Hike, dip, and dive in Coron

Karla Rey for Yahoo Southeast Asia
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Visitors to Coron Island find famed lagoons, clear blue waters, and a treasure trove of underwater life, but many leave still craving for more. Contrary to popular advice to tourists, however, three days and two nights is more than enough to discover—and fall in love with—the best-known part of the Calamianes group of islands. Here’s a little guide for a Coron weekend you will never forget.

Day 1:

From the Busuanga airport, Coron town is a 45-minute van ride that costs P150 per head.  Upon checking in, you can immediately make your way to Mt. Tapyas. Hike up its 742 steps to the highest viewing point where a huge cross is erected. Do not forget to bring water and your camera.  It gives fantastic views of the town and the neighbouring islands, and actually encourages some quiet moments of reflection (or a chance to ham it up in front of the camera).

Depending on the time you arrive, you can wait for the sunset or you can explore the town and buy some souvenirs.  You can then head to dip in the Maquinit Springs to soothe your tired legs before calling it a day.

Day 2:

Since Coron town serves as a jump off point to several islands and dive sites, water activities abound.

If travelling as a group, you can rent an entire boat and decide on your itinerary. Make sure that you board the boat with your food and refreshments for the day. You can drop by the public market before the trip and even get your boatmen to agree to cook for your group.

If travelling alone, it’s the best time to make new acquaintances and join a group. Food is generally included in group packaged tours, which you can arrange with your resort.
Go diving in any of the famous World War II wreck sites that Coron is famous for. (Just make sure that your dive is 24 hours before your flight). 

For non-divers, you can do a full day snorkelling, swimming and the occasional trekking in between gorgeous sites.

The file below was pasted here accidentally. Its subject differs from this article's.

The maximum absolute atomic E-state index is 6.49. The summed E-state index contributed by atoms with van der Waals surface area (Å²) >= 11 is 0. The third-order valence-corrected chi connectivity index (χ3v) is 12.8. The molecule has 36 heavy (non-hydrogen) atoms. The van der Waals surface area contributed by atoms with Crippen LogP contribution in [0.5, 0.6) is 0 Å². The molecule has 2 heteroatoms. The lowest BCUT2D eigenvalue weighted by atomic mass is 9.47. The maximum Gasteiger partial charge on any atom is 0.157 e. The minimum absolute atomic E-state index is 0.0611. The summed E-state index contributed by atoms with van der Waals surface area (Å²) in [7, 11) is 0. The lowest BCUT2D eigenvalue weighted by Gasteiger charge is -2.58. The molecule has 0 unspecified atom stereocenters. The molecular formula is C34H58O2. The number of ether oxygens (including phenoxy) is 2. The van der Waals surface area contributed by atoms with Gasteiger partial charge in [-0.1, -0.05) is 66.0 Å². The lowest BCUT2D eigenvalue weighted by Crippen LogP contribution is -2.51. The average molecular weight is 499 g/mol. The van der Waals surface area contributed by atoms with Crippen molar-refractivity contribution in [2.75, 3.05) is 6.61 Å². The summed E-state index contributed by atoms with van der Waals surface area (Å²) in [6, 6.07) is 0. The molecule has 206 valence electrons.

Kayangan Cave and Lake, is what you see in most Coron postcards. One of the most photogenic places in the Philippines, the lake is considered one of the cleanest in Asia. Thanks to the indigenous Tagbanua people who look after the place, despite being the most visited (and photographed) site in Coron, it remains pristine.

Siete Pecados is a marine sanctuary. It is a snorkeler’s heaven bounded by seven islets, hence the name. More swimming, snorkelling and karst landscape gawking are possible between Barracuda Lake, Twin Peaks, and Banol Beach.

Finally, the Twin Lagoons, which are actually two bodies of water separated by karst walls. The novelty of this natural attraction is that the entrance to the inner lagoon is a small hole; big enough to swim through during low tide but is completely submerged during high tides.

By the time you get back to Coron town proper, you will be tired that getting those souvenirs beforehand proved to be a great idea. Or you can muster up some strength to get them now.

Day 3: 

Unfortunately, this day will be consumed with travelling to the airport then flying to the big city. While it may break your heart, feel grateful that for a weekend you have feasted your eyes, and perhaps nourished your soul, on nature’s boundless magnificence in this wonderful memory called Coron. You may start planning coming back soon. 

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